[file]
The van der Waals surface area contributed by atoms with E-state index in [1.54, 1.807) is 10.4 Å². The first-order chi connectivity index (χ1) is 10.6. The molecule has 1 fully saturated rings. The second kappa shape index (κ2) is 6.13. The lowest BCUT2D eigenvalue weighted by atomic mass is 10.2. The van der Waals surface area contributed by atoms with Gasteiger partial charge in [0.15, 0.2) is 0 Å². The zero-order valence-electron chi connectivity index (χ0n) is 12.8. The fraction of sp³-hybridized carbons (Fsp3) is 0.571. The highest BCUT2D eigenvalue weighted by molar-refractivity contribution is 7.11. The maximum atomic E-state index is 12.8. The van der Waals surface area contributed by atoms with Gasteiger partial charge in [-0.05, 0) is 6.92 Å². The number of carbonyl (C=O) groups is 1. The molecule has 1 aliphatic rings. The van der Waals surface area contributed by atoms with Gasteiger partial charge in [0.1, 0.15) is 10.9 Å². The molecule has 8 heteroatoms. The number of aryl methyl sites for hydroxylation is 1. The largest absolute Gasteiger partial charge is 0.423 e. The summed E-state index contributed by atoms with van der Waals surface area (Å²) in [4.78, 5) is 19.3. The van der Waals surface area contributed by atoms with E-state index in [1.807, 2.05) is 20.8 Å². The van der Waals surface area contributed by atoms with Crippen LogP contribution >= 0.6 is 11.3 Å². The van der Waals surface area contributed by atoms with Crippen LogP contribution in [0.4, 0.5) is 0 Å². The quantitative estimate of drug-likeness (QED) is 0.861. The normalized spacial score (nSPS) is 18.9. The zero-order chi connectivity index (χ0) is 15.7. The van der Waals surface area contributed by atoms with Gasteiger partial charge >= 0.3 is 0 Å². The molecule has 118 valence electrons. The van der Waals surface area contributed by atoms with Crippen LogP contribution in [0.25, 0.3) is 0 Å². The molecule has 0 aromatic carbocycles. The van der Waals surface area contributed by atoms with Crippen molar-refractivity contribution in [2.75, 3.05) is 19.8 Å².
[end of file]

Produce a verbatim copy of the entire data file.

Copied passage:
The van der Waals surface area contributed by atoms with E-state index in [1.54, 1.807) is 10.4 Å². The first-order chi connectivity index (χ1) is 10.6. The molecule has 1 fully saturated rings. The second kappa shape index (κ2) is 6.13. The lowest BCUT2D eigenvalue weighted by atomic mass is 10.2. The van der Waals surface area contributed by atoms with Gasteiger partial charge in [0.15, 0.2) is 0 Å². The zero-order valence-electron chi connectivity index (χ0n) is 12.8. The fraction of sp³-hybridized carbons (Fsp3) is 0.571. The highest BCUT2D eigenvalue weighted by molar-refractivity contribution is 7.11. The maximum atomic E-state index is 12.8. The van der Waals surface area contributed by atoms with Gasteiger partial charge in [-0.05, 0) is 6.92 Å². The number of carbonyl (C=O) groups is 1. The molecule has 1 aliphatic rings. The van der Waals surface area contributed by atoms with Gasteiger partial charge in [0.1, 0.15) is 10.9 Å². The molecule has 8 heteroatoms. The number of aryl methyl sites for hydroxylation is 1. The largest absolute Gasteiger partial charge is 0.423 e. The summed E-state index contributed by atoms with van der Waals surface area (Å²) in [4.78, 5) is 19.3. The van der Waals surface area contributed by atoms with E-state index in [1.807, 2.05) is 20.8 Å². The van der Waals surface area contributed by atoms with Crippen LogP contribution >= 0.6 is 11.3 Å². The van der Waals surface area contributed by atoms with Crippen LogP contribution in [0.4, 0.5) is 0 Å². The quantitative estimate of drug-likeness (QED) is 0.861. The normalized spacial score (nSPS) is 18.9. The zero-order chi connectivity index (χ0) is 15.7. The van der Waals surface area contributed by atoms with Gasteiger partial charge >= 0.3 is 0 Å². The molecule has 118 valence electrons. The van der Waals surface area contributed by atoms with Crippen LogP contribution in [0.25, 0.3) is 0 Å². The molecule has 0 aromatic carbocycles. The van der Waals surface area contributed by atoms with Crippen molar-refractivity contribution in [2.75, 3.05) is 19.8 Å².